The preceding Examples are given for purposes of illustration and not by way of limitation on the scope of the invention.

Patent Citations
Cited PatentFiling datePublication dateApplicantTitle
US4224179 *Aug 4, 1978Sep 23, 1980Battelle Memorial InstituteProcess for the preparation of liposomes in aqueous solution
US4235871 *Feb 24, 1978Nov 25, 1980Papahadjopoulos Demetrios PBy forming an emulsion, evaporation of the organic solvent to form a gel
US4394372 *Jan 15, 1982Jul 19, 1983The Procter & Gamble CompanyVessicles or liposomes, narrowly-defined two component solvent system
Non-Patent Citations
Reference
1 *Bangham et al., J. Mol. Biol. 13: 238 252 (1965).
2Bangham et al., J. Mol. Biol. 13: 238-252 (1965).
3 *Batzri and Korn, Biochim. Biophys. Acta 298: 1015 1019 (1973).
4Batzri and Korn, Biochim. Biophys. Acta 298: 1015-1019 (1973).
5 *Deamer and Bangham, Biochim. Biophys. Acta 413: 629 634 (1976).
6Deamer and Bangham, Biochim. Biophys. Acta 413: 629-634 (1976).
7 *Papahadjopolous and Miller, Biochim. Biophys. Acta 135: 624 638 (1967).
8Papahadjopolous and Miller, Biochim. Biophys. Acta 135: 624-638 (1967).
9 *Szoka and Papahadjopolous, Proc. Nat. Acad. Sci. USA 75: 4194 4198 (1978).
10Szoka and Papahadjopolous, Proc. Nat. Acad. Sci. USA 75: 4194-4198 (1978).
Referenced by
Citing PatentFiling datePublication dateApplicantTitle
US4885172 *Dec 15, 1986Dec 5, 1989The Liposome Company, Inc.Reaction product of liposomes and streptavidin
US4891324 *Jan 7, 1987Jan 2, 1990Syntex (U.S.A.) Inc.Fluorimetry
US4902466 *Dec 11, 1986Feb 20, 1990Ciba Corning Diagnostics Corp.Deposition on a flat stationary surface; evaporation
US4913902 *Nov 10, 1987Apr 3, 1990North Carolina State UniversityFiltration, extraction of purified materials from liposomes
US4952405 *Oct 20, 1988Aug 28, 1990Liposome Technology, Inc.Method of treating M. avium infection
US4963297 *Dec 22, 1987Oct 16, 1990The Liposome Company, Inc.Spontaneous vesticulation of multilamellar liposomes
US4994213 *May 17, 1988Feb 19, 1991Liposome Technology, Inc.Dissolving in solvent; reverse osmosis
US5000958 *Jul 26, 1984Mar 19, 1991The Liposome Company, Inc.Enhancement of pharmaceutical activity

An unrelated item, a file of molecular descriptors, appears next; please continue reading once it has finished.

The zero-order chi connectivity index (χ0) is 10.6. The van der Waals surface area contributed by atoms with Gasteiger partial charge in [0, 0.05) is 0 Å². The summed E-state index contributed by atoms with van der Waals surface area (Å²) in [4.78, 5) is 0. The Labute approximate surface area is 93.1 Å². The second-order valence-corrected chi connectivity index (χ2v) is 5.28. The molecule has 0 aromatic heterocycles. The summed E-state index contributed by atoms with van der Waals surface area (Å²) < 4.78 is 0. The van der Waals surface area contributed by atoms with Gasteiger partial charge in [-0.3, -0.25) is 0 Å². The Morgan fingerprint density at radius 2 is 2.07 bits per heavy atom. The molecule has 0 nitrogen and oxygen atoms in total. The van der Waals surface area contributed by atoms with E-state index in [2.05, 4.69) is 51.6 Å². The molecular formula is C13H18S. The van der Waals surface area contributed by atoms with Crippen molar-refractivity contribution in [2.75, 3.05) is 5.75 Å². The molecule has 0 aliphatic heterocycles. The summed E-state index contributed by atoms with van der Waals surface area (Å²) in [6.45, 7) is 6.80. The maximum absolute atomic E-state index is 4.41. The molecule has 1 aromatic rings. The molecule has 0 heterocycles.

US5009819 *Nov 12, 1987Apr 23, 1991The Liposome Company, Inc.Taste moderating composition
US5015483 *Feb 9, 1989May 14, 1991Nabisco Brands, Inc.Oxidizable Lipophilic Material Dispersed In A Lipid Layer; Shelf-Stable, Edible Liposome Composition
US5019369 *Dec 1, 1988May 28, 1991Vestar, Inc.Method of targeting tumors in humans
US5019392 *Dec 20, 1988May 28, 1991Micro-Pak, Inc.Encapsulation of parasiticides
US5049392 *Jan 18, 1989Sep 17, 1991The Liposome Company, Inc.Osmotically dependent vesicles
US5059421 *Jun 23, 1989Oct 22, 1991The Liposome Company, Inc.Preparation of targeted liposome systems of a defined size distribution
US5082664 *May 18, 1988Jan 21, 1992The Liposome Company, Inc.Prostaglandin-lipid formulations
US5100662 *Oct 16, 1989Mar 31, 1992The Liposome Company, Inc.Steroidal liposomes exhibiting enhanced stability
US5133965 *Jun 8, 1989Jul 28, 1992Fountain Pharmaceuticals, Inc.Dressing material having adsorbed thereon a solvent dilution microcarrier precursor solution
US5139803 *Feb 12, 1991Aug 18, 1992Nabisco, Inc.Encapsulation of the oxidizable components in the lipidic bilayer of liposomes
US5171578 *Jun 6, 1991Dec 15, 1992The Liposome Company, Inc.Administering streptavidin-coupled liposomes
US5174930 *Mar 6, 1991Dec 29, 1992Centre National De La Recherche Scientifique (Cnrs)Process for the preparation of dispersible colloidal systems of amphiphilic lipids in the form of oligolamellar liposomes of submicron dimensions